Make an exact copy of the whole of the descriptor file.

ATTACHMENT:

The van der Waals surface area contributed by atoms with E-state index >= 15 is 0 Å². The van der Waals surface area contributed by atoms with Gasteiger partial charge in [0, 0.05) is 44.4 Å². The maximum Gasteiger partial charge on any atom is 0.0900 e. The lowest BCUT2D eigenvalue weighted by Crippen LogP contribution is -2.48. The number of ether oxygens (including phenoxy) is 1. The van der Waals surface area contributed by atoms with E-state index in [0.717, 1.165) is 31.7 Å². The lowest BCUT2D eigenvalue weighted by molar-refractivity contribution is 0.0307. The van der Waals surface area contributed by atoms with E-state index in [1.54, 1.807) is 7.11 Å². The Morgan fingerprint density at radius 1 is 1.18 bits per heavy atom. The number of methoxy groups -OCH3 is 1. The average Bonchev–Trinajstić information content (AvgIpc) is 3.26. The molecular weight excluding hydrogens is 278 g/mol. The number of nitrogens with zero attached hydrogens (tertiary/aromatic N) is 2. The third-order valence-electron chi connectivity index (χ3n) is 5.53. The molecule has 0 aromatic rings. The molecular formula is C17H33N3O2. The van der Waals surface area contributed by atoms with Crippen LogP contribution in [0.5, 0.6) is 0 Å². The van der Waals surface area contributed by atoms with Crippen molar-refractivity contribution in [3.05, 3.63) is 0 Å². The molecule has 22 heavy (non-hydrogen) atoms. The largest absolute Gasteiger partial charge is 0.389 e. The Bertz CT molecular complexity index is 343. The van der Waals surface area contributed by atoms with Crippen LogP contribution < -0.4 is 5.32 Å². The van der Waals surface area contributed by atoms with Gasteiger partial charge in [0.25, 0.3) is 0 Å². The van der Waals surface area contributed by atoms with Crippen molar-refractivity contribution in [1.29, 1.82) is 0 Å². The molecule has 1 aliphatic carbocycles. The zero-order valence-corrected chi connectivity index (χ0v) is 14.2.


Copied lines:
The van der Waals surface area contributed by atoms with E-state index >= 15 is 0 Å². The van der Waals surface area contributed by atoms with Gasteiger partial charge in [0, 0.05) is 44.4 Å². The maximum Gasteiger partial charge on any atom is 0.0900 e. The lowest BCUT2D eigenvalue weighted by Crippen LogP contribution is -2.48. The number of ether oxygens (including phenoxy) is 1. The van der Waals surface area contributed by atoms with E-state index in [0.717, 1.165) is 31.7 Å². The lowest BCUT2D eigenvalue weighted by molar-refractivity contribution is 0.0307. The van der Waals surface area contributed by atoms with E-state index in [1.54, 1.807) is 7.11 Å². The Morgan fingerprint density at radius 1 is 1.18 bits per heavy atom. The number of methoxy groups -OCH3 is 1. The average Bonchev–Trinajstić information content (AvgIpc) is 3.26. The molecular weight excluding hydrogens is 278 g/mol. The number of nitrogens with zero attached hydrogens (tertiary/aromatic N) is 2. The third-order valence-electron chi connectivity index (χ3n) is 5.53. The molecule has 0 aromatic rings. The molecular formula is C17H33N3O2. The van der Waals surface area contributed by atoms with Crippen LogP contribution in [0.5, 0.6) is 0 Å². The van der Waals surface area contributed by atoms with Crippen molar-refractivity contribution in [3.05, 3.63) is 0 Å². The molecule has 22 heavy (non-hydrogen) atoms. The largest absolute Gasteiger partial charge is 0.389 e. The Bertz CT molecular complexity index is 343. The van der Waals surface area contributed by atoms with Crippen LogP contribution < -0.4 is 5.32 Å². The van der Waals surface area contributed by atoms with Gasteiger partial charge in [0.25, 0.3) is 0 Å². The van der Waals surface area contributed by atoms with Crippen molar-refractivity contribution in [1.29, 1.82) is 0 Å². The molecule has 1 aliphatic carbocycles. The zero-order valence-corrected chi connectivity index (χ0v) is 14.2.